Lecture by Alan Chadwick in Saratoga, May 2, 1972
Lecture 1, Part 1.3
An Introduction to Alan Chadwick's Lectures and a Glossary of Terms
The full text of this lecture segment
Continue to Lecture 1, Part 1.4
Contents of this Segment:
The magic of nature; Share the garden with the rest of the natural world; Best not to be divorced from the forces of creation; The Joy of creating a balance in the garden instead of declaring war on nature; the Cornucopia; Medicinal value of quality foods; Vegetables grown on chemicals breed pests; the Delirious joy of an organic garden teeming with life; Nutritional value of fresh foods; Locally grown produce has a unique quality and magic.
Full Text of this Lecture:
Villa Montalvo Lecture Series
Saratoga, California, 1972, Lecture 1,
Cultivation, Part 3
...of a butterfly laying an egg which turns into a caterpillar, which turns into a chrysalis, which turns into a butterfly. God, it’s an inimitable magic for any child to watch. And any child watching it goes into magic, for it is. And therefore, when you understand the true science of creation you have a little room for the butterfly in the garden. You want a little room for it. And you want a little room for the lizard and the beetle and the aphid. And you will never grow a lettuce without having a slug, and if you do, the lettuce isn’t worth eating.
Now, I’m not really being stupid at all. I’m trying to bring in a vision of matters which constitute man not being divorced from creation. And if somebody will jump up and say, “Oh, but my garden is devoured.” Yes, and that’s very probable. But remember this, if we approach this matter with goodness, with all intent of, it will balance. It may take some cycles to get rid of the gopher, to deal with the huge host of snails that come from your neighbor. But how much more delicious to think that you’re going to put it in balance instead of making war and destruction against creation. And this is the vision. And it is possible. It is not only possible, it is delirious. Because when you do approach your garden in this way you have so many flowers, so much fruit, and so many vegetables, you haven’t even enough friends to give them to. And this is truth. Because your soil, your air, becomes fertile and rich and beautiful. And when the world becomes beautiful, it doesn’t require outrageous destruction.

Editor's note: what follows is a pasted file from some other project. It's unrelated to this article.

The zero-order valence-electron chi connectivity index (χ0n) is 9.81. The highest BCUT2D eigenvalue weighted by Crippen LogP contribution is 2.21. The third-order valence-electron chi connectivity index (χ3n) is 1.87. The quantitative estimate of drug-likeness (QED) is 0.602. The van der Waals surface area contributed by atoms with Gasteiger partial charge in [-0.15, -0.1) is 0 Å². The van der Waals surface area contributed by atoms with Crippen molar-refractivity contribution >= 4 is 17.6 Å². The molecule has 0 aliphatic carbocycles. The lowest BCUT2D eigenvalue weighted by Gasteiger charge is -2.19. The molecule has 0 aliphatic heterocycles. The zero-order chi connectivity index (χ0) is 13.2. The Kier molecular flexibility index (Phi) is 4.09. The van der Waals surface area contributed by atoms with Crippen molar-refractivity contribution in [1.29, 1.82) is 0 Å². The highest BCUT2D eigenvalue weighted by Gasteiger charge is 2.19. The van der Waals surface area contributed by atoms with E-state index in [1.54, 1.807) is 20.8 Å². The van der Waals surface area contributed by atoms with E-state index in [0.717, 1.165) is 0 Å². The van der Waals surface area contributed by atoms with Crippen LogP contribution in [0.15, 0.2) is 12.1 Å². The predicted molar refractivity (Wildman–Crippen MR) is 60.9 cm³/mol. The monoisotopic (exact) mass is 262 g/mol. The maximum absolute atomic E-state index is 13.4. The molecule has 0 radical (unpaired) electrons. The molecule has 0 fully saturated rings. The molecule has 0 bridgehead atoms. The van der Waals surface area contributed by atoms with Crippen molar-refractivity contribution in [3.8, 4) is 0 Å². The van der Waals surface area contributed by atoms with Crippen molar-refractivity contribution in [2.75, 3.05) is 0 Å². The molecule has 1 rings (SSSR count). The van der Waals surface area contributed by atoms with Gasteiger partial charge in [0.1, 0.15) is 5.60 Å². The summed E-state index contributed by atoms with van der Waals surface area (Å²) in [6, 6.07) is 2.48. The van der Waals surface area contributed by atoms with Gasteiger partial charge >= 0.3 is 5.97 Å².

That’s, very briefly, a momentary statement on what biodynamics is after. You must understand that what one is saying is, today if somebody is ill, that they go to the pharmaceutical and they get something which puts them right immediately. Well, most of you know that you’ve got three more things gone wrong with you the next day. And that the whole matter of good food is that all the herbage and fruits contain, with them, the medicines that keep the balance of our sustenance correct. That we don’t need sudden revolutionary things to get rid of some sudden revolutionary matter.
There is also the fact that when—if you’ll permit me to come to it through these four lectures—that when you have produced cultured soil, you have in that cultured soil, life and birth that flows through the plants with beautiful juices. And those beautiful juices are strong, and they are, as creation meant them to be, a matter of sufficientness for eating. What I’m referring to is this. If you go—and forgive me, I’m not decrying emporiums or anything else—but, if you go to an emporium and you buy white bread, you can sit here and eat it all day, and in the evening you’re a little more hungry than you were in the morning. When an insect, or a bird, or an animal eats vegetables which have been grown upon artificial soils, false, out of timing growth, which have not beautiful juices in them, it is exactly like they’re eating the white bread. They go on eating it like mad and they are totally unsatisfied. So what do they do? Exactly what human beings do: they breed like fury. And you get what is called “pest.”